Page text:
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Like most backup programs, you need another drive to store the File History archive. You can use an external USB drive or a network location, and Microsoft has instructions for setting up either method on its site.

English Grammar Today by Cambridge says: "We use for + the -ing form of a verb to talk about the function of something or how something is used".

According to this grammar book, the above piece, quoted from The New York Times, would be wrong where the journalist write the bolded sentence because s/he is just talking about the drive function.

So, always in reference the mentioned rule, the journalist should write: "you need another drive for storing the File History archive".

Since I have found other occurrences of " ... need [something] 'infinitive' ... " on the Internet ("You need a licence to store petroleum spirit.", "Children need their own space to develop free from the prying eyes of parents" and many others), the question is: Is the above rule an actual rule? Or, does the verb "to need" has something special that makes it generating exception?

  • I'm not sure if there's a technical rule that contradicts traditional usage, so I won't leave an answer. This sentence reads perfectly fine to me, though. I'd expand it in my head as: "Like most backup programs, you need another drive [in order] to store the File History archive." And it sounds perfectly fine to my ear. – WendiKidd Mar 9 '13 at 22:42
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“We use for + the -ing form of a verb to talk about the function of something or how something is used.”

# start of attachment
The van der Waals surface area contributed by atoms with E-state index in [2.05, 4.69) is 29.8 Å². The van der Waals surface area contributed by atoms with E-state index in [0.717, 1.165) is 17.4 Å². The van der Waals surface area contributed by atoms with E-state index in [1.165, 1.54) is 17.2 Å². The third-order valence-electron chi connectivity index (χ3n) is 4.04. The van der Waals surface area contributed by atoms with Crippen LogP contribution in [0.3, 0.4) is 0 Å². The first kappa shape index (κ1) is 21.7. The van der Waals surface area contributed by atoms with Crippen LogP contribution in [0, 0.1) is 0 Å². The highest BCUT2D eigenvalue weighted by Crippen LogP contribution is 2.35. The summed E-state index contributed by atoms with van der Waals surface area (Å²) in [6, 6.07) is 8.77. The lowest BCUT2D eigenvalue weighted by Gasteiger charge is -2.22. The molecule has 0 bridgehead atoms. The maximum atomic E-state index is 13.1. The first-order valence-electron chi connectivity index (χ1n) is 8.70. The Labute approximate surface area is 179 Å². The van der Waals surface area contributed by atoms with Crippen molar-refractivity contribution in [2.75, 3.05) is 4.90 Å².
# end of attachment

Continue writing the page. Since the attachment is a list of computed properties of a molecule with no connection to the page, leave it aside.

This dictum from English Grammar Today might have two very different meanings:

  • “To talk about the function of something or how something is used we must use for + the -ing form of a verb.”

    This is simply wrong. There are other ways of talking about these functions, even if we restrict ourselves to the constructions licensed by the verbs use and need: a marked infinitive, a subordinate clause introduced by in order that or so that or to the end of or for the purpose of. In fact, the quotation itself uses a marked infinitive with use for exactly that purpose: to talk about the function of, &c.

  • “A use of *for + the -ing form of a verb is to talk about the function of something or how something is used.”

    This is quite a different matter. This talks about what the construction is good for—or one of the things it is good for, since it has other uses, such as specifying the reasons for an award or an arrest.

Context, context, context!

  • I teach that for + gerund is used to describe function/use only when the thing described is the subject of the sentence. OP's post has a person as the subject so, as you point out, to + infinitive, etc. is correct. The other drive is (used) for storing the File History drive. – Shawn Mooney Mar 9 '13 at 23:59
  • @ShawnMooney With just a copula, sure: 'A hammer is for driving nails', but not ✲'A hammer is to drive nails'. But it sounds like you prohibit 'I use a hammer for driving nails'—that's not a rule I've encountered, and not one I would follow. – StoneyB on hiatus Mar 10 '13 at 0:06
  • No, I wouldn't prohibit that, although it does sound odd to me--perhaps because we (or at least I) rarely use use in this way. My 'rule' aims to steer ESL students away from I went downtown for shopping kinds of mistakes. – Shawn Mooney Mar 10 '13 at 0:22
  • @Shawn Ah, now I see. Yes, I think you're quite right to warn them away from the minefield until they understand that different verbs license different constructions. – StoneyB on hiatus Mar 10 '13 at 0:27

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